Shares in Chinese surveillance company Hikvision plunged on Wednesday, following a report that the Trump administration is mulling slapping it with a US export ban.
Hikvision stock plummeted the daily limit of 10% during early morning trading in Shenzhen. It recovered some of those losses to close about 6% lower.
The drop came after the New York Times reported that the United States is considering placing the Chinese surveillance technology firm on a trade blacklist, citing people familiar with the matter.
The move would be Washington’s latest attempt to curb Beijing’s tech ambitions, and a further escalation of the US-China trade war.
“Hikvision takes these concerns very seriously and has engaged with the US government regarding all of this since last October,” a company spokesperson said in a statement on Wednesday.
“Separately, Hikvision takes cybersecurity very seriously as a company and follows all applicable laws and regulations in the markets we operate,” the spokesperson said.
The US Department of Commerce did not respond to a request for comment outside regular business hours.
Hikvision manufactures surveillance cameras and security products powered by artificial intelligence. The company says its products can track people using facial recognition or physical characteristics such as gait, count the number of people who visit specific areas, and detect “unusual behavior like a violent action.”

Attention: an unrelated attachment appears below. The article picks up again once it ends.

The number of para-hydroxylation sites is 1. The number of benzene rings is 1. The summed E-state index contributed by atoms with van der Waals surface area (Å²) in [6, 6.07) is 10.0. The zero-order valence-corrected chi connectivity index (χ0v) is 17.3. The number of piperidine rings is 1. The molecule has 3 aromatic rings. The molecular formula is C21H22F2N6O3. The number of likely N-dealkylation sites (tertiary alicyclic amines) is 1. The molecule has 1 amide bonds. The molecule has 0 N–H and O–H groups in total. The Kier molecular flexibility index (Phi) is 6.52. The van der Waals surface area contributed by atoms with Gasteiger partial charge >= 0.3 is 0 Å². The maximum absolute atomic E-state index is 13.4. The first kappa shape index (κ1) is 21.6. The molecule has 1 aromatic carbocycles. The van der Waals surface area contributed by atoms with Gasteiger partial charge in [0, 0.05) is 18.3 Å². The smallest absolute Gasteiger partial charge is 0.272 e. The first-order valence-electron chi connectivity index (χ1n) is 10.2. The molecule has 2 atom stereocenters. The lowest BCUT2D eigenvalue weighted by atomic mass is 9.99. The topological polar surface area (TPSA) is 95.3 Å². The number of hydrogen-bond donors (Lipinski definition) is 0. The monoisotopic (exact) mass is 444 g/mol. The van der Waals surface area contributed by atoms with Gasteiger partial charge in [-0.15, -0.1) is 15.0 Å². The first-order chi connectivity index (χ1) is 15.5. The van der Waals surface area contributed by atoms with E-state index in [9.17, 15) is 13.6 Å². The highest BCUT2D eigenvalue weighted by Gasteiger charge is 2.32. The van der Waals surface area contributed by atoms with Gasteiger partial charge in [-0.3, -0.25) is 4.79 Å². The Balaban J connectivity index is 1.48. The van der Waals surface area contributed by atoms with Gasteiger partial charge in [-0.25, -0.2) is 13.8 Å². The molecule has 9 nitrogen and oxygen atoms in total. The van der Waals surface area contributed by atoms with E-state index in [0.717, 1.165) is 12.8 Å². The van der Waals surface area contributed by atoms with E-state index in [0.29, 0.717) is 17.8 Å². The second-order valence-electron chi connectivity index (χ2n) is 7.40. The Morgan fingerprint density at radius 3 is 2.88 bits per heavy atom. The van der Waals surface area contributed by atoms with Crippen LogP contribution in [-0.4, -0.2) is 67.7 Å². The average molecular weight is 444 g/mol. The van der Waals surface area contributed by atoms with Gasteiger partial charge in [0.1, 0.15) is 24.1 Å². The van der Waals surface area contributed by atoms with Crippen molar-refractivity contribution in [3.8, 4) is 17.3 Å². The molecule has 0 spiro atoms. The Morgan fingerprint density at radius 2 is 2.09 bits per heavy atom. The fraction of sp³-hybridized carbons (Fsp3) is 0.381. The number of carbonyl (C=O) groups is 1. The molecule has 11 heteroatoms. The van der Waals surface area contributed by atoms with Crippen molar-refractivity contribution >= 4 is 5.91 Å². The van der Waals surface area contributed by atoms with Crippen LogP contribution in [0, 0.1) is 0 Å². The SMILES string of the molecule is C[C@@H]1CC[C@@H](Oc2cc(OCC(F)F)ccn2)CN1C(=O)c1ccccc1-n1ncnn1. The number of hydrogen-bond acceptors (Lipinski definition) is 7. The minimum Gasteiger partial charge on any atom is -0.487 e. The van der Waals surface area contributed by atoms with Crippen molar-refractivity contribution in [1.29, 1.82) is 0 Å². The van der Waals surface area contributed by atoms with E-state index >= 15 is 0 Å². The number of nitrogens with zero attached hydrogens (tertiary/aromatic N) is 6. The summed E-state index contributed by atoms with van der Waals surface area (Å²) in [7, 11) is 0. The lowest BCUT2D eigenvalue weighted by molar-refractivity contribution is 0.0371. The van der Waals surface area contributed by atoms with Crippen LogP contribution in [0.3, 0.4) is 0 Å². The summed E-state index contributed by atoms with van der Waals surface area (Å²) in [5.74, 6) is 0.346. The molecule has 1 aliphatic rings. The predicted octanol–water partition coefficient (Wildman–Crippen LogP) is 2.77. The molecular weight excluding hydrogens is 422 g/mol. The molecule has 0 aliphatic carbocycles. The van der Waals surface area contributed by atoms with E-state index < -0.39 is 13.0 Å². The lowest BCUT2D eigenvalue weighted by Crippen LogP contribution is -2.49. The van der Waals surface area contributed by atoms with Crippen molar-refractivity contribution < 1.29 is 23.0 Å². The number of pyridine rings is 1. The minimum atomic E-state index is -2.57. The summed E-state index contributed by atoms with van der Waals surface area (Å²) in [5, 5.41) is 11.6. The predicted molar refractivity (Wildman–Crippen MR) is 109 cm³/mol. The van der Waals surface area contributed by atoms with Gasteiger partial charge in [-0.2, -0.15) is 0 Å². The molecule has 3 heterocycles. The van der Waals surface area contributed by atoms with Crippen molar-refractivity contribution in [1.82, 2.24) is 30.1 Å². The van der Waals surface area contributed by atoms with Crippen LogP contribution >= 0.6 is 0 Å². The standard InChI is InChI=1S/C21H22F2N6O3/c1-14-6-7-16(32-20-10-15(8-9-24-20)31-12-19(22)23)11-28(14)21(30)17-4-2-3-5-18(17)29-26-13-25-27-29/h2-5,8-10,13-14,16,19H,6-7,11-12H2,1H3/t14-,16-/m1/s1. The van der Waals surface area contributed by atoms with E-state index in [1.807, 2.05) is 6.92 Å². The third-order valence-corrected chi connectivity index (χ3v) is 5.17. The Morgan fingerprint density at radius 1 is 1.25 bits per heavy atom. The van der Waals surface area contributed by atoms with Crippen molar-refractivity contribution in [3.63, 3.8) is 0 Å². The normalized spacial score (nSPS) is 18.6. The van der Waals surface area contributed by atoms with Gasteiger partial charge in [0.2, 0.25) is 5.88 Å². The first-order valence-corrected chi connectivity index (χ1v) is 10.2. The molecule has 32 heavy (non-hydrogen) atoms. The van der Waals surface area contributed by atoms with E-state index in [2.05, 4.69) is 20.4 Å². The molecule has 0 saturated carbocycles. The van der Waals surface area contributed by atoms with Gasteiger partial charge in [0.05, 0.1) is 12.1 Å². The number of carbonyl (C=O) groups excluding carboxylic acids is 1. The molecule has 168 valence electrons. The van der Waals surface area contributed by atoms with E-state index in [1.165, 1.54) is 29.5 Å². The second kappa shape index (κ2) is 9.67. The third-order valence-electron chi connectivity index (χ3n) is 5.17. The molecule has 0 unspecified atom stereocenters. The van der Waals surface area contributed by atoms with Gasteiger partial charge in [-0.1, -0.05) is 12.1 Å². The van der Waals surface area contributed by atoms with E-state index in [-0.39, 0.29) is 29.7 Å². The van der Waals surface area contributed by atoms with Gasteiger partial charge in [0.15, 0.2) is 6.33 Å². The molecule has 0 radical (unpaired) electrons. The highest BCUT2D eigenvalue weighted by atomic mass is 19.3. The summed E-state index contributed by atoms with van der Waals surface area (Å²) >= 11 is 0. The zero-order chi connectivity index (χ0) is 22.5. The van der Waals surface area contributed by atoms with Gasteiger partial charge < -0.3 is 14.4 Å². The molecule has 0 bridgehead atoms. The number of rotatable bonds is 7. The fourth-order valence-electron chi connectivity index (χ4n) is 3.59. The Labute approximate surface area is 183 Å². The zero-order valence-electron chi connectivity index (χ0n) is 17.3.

Hikvision has faced international criticism for its surveillance deals in Tibet and Xinjiang, with US lawmakers last year urging sanctions against the company and accusing it of helping China create a “high-tech police state.”
The Chinese government has stepped up surveillance in the country’s western Xinjiang province as part of a crackdown on the region’s Uyghur Muslim population. Its presence in Tibet, an internationally recognized autonomous region, is also disputed by the Tibetan population and has boiled over into large scale riots in the past.
The reported US move on Hikvision would be similar to the restrictions placed on Chinese tech giant Huawei last week. The US Department of Commerce would place Hikvision on a list of foreign firms deemed to undermine American national security or foreign policy interests. Listed companies are barred from receiving components and software unless the trade is licensed.
Hikvision buys computer chips and components from US companies such as Nvidia (NVDA), Western Digital (WDC), Intel (INTC) and Seagate (STX).
Brokerage firm Jefferies said in a note Wednesday that a US ban would not hit Hikvision as hard as it did Huawei. The company can buy critical parts for its artificial intelligence products from local distributors, said Jefferies analyst Rex Wu.
In a note last month, Wu said he expects Hikvision’s annual revenue to be boosted by “China’s central government procurement platform,” noting that “Xinjiang’s public security budget for 2019 is still rising” compared to a year earlier.